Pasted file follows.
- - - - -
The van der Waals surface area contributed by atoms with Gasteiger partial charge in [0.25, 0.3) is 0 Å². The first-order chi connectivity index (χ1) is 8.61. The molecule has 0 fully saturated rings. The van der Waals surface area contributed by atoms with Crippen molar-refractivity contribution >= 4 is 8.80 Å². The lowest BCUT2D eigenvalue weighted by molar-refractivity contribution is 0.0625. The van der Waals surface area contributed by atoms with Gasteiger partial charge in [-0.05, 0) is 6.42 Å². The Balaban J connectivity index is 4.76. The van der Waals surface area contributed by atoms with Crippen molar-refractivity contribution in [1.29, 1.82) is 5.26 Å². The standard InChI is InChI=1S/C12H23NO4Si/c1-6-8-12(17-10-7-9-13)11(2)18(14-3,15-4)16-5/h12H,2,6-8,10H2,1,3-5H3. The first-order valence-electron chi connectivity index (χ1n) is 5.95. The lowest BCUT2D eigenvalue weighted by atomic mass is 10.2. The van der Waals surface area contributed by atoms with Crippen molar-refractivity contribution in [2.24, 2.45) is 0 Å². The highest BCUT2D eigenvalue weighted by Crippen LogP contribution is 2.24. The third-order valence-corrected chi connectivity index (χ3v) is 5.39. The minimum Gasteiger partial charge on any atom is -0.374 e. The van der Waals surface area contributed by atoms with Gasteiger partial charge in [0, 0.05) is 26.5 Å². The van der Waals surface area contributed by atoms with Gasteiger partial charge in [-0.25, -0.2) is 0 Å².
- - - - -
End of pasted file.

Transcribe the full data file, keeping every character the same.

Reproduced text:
The van der Waals surface area contributed by atoms with Gasteiger partial charge in [0.25, 0.3) is 0 Å². The first-order chi connectivity index (χ1) is 8.61. The molecule has 0 fully saturated rings. The van der Waals surface area contributed by atoms with Crippen molar-refractivity contribution >= 4 is 8.80 Å². The lowest BCUT2D eigenvalue weighted by molar-refractivity contribution is 0.0625. The van der Waals surface area contributed by atoms with Gasteiger partial charge in [-0.05, 0) is 6.42 Å². The Balaban J connectivity index is 4.76. The van der Waals surface area contributed by atoms with Crippen molar-refractivity contribution in [1.29, 1.82) is 5.26 Å². The standard InChI is InChI=1S/C12H23NO4Si/c1-6-8-12(17-10-7-9-13)11(2)18(14-3,15-4)16-5/h12H,2,6-8,10H2,1,3-5H3. The first-order valence-electron chi connectivity index (χ1n) is 5.95. The lowest BCUT2D eigenvalue weighted by atomic mass is 10.2. The van der Waals surface area contributed by atoms with Crippen molar-refractivity contribution in [2.24, 2.45) is 0 Å². The highest BCUT2D eigenvalue weighted by Crippen LogP contribution is 2.24. The third-order valence-corrected chi connectivity index (χ3v) is 5.39. The minimum Gasteiger partial charge on any atom is -0.374 e. The van der Waals surface area contributed by atoms with Gasteiger partial charge in [0, 0.05) is 26.5 Å². The van der Waals surface area contributed by atoms with Gasteiger partial charge in [-0.25, -0.2) is 0 Å².